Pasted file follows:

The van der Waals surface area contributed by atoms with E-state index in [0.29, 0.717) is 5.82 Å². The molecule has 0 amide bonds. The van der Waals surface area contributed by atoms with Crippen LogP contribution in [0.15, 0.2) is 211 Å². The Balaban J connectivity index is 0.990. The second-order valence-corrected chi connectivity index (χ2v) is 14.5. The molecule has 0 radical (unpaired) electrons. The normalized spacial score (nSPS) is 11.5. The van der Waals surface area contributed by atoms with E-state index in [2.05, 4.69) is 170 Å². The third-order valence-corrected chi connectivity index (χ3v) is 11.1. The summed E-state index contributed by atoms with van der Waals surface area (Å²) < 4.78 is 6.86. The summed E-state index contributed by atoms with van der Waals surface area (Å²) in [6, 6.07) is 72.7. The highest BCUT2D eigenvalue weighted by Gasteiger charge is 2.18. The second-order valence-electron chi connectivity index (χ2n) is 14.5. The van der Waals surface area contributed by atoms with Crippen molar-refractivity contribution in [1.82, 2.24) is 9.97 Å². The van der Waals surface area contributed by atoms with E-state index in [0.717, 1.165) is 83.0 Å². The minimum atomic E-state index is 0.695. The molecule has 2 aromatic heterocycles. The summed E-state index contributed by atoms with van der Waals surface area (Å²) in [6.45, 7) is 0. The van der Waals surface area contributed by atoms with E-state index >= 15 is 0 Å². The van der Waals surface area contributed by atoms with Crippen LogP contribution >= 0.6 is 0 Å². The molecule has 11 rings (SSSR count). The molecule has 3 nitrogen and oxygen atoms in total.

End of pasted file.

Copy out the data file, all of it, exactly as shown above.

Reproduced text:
The van der Waals surface area contributed by atoms with E-state index in [0.29, 0.717) is 5.82 Å². The molecule has 0 amide bonds. The van der Waals surface area contributed by atoms with Crippen LogP contribution in [0.15, 0.2) is 211 Å². The Balaban J connectivity index is 0.990. The second-order valence-corrected chi connectivity index (χ2v) is 14.5. The molecule has 0 radical (unpaired) electrons. The normalized spacial score (nSPS) is 11.5. The van der Waals surface area contributed by atoms with E-state index in [2.05, 4.69) is 170 Å². The third-order valence-corrected chi connectivity index (χ3v) is 11.1. The summed E-state index contributed by atoms with van der Waals surface area (Å²) < 4.78 is 6.86. The summed E-state index contributed by atoms with van der Waals surface area (Å²) in [6, 6.07) is 72.7. The highest BCUT2D eigenvalue weighted by Gasteiger charge is 2.18. The second-order valence-electron chi connectivity index (χ2n) is 14.5. The van der Waals surface area contributed by atoms with Crippen molar-refractivity contribution in [1.82, 2.24) is 9.97 Å². The van der Waals surface area contributed by atoms with E-state index in [0.717, 1.165) is 83.0 Å². The minimum atomic E-state index is 0.695. The molecule has 2 aromatic heterocycles. The summed E-state index contributed by atoms with van der Waals surface area (Å²) in [6.45, 7) is 0. The van der Waals surface area contributed by atoms with E-state index >= 15 is 0 Å². The van der Waals surface area contributed by atoms with Crippen LogP contribution >= 0.6 is 0 Å². The molecule has 11 rings (SSSR count). The molecule has 3 nitrogen and oxygen atoms in total.